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All the Other Things I Really Need to Know I Learned from Watching Star Trek: The Next Generation
Dave Marinaccio
Pocket Books, 167 pages

All the Other Things I Really Need to Know I Learned from Watching Star Trek: The Next Generation
Dave Marinaccio
Dave Marinaccio's previous book, All the Things I Really Need to Know I Learned from Watching Star Trek, was done to celebrate the 25th anniversary of the final episode of Star Trek. It sold more than 100,000 hard cover copies. It dealt with the author's down-to-earth philosophy on subjects ranging from skydiving to decision-making, from dealing with authority to making true friends.

Past Feature Reviews
A review by Alexander von Thorn

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Some people take guidance from the Bible. Others learn from years of schooling, or travelling the globe, but really, who has time for that these days? In a generation of couch potatoes, we learn from television, and we learn the most from the best of television. And to many of us, that's Star Trek, of which The Next Generation is the highest expression. If the 179 episodes of ST:TNG form the Torah of our age, then All the Other Things I Really Need to Know I Learned from Watching Star Trek: The Next Generation is the Talmud, the commentary which elaborates on the parables and explains their relevance to our day-to-day lives. Here we have a parade of role-models going through a series of situations guided by principles which are at least as relevant and helpful in the 21st century as in the 24th.

The book begins with Picard, showing a man at ease with himself (and his baldness), a trustworthy leader who trusts his subordinates, an explorer, an athlete, a scholar, a musician. The author learns from the lesson of Picard as the Arbiter of the Klingon imperial succession, and applies this wisdom in a dispute between his niece and nephew as to whether Power Ranger toys are "dolls" or "action figures". (Answer: the pink and yellow ones are "dolls".) He contrasts Picard with Dr. Soran, who is obviously flawed because he sought a challenge-free eternal happiness, where Picard was a better man for turning his back on the paradise of the Nexus in favour of the uncertain but worthwhile life of accomplishment and adventure in the temporal universe.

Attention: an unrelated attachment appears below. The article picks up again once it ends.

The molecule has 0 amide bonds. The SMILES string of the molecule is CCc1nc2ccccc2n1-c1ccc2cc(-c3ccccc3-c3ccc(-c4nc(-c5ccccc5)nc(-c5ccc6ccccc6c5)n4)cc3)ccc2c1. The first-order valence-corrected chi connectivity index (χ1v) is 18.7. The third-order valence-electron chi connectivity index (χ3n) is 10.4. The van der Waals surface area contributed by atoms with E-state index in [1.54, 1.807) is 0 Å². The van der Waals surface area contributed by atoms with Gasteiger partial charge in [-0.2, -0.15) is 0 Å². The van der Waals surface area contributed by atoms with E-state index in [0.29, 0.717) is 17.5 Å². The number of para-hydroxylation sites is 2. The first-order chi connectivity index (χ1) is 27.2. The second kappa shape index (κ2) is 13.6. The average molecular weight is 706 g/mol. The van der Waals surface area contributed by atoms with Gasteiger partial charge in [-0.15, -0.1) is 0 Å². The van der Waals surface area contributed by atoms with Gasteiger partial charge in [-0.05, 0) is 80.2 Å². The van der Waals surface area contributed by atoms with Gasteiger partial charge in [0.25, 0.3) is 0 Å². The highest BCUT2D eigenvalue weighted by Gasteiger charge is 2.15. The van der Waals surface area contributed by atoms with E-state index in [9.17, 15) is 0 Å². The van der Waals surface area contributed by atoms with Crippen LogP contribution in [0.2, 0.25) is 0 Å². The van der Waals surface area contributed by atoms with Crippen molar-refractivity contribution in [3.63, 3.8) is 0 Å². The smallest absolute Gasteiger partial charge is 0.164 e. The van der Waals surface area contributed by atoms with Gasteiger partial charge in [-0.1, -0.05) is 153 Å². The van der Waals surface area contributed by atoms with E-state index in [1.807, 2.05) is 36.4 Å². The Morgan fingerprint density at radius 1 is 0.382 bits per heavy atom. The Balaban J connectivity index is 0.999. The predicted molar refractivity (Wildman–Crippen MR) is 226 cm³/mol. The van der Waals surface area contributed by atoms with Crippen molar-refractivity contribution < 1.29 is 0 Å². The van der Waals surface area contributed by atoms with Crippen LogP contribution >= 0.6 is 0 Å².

Riker is shown to be a great commander, two-for-two in direct conflict with Picard, and a man who leads with an open heart. Worf is also honest and unapologetic for who he is; Geordi curious and accepting. In example after example, the author draws lessons from the series and shows how to apply these in ordinary life. The crew of the Enterprise-D is shown to be a more evolved sort of humanity than we know today. Short side trips to the decks of Deep Space Nine and Voyager show the unique strengths of Benjamin Sisko and Katherine Janeway. Quark, on the other hand, shows that being likeable is not the same as being admirable; the Ferengi are an example of what humanity is evolving from.

The writing style in this book is folksy, sometimes engaging, at times ingratiating. The author often begins sentences with "hell", "aw, heck", or just "hey", and he makes very liberal use of apostrophes, referring to "'em" more often than "them", and ending gerunds with "-in'" rather than "-ing". Marinaccio goes on at length with examples from his personal life, with his family, past classmates, co-workers, and so on; sometimes he rambles a bit with personal details or just stream of consciousness narrative. In spite of this, it's a very fast read; I read this book on the subway going to and from work one day, with time to spare.

This is not a book to get for hardcore Star Trek trivia buffs. It's a fun read for anyone who is casually familiar with the Star Trek universe. The real theme of this book is that television is a place where we can learn valid lessons we can use in our own lives. For those of us who spend a large number of our waking hours in front of a television, the lesson is well-taken.

Copyright © 1998 by Alexander von Thorn

Alexander von Thorn works two jobs, at The Worldhouse (Toronto's oldest game store) and in the network control centre of UUNET Canada. In his spare time, he is active in several fan and community organizations, including the Toronto in 2003 Worldcon bid. He is also a game designer, novelist-in-training (with the Ink*Specs, the Downsview speculative fiction writing circle), feeder of one dog and two cats, and avid watcher of bad television. He rarely sleeps.


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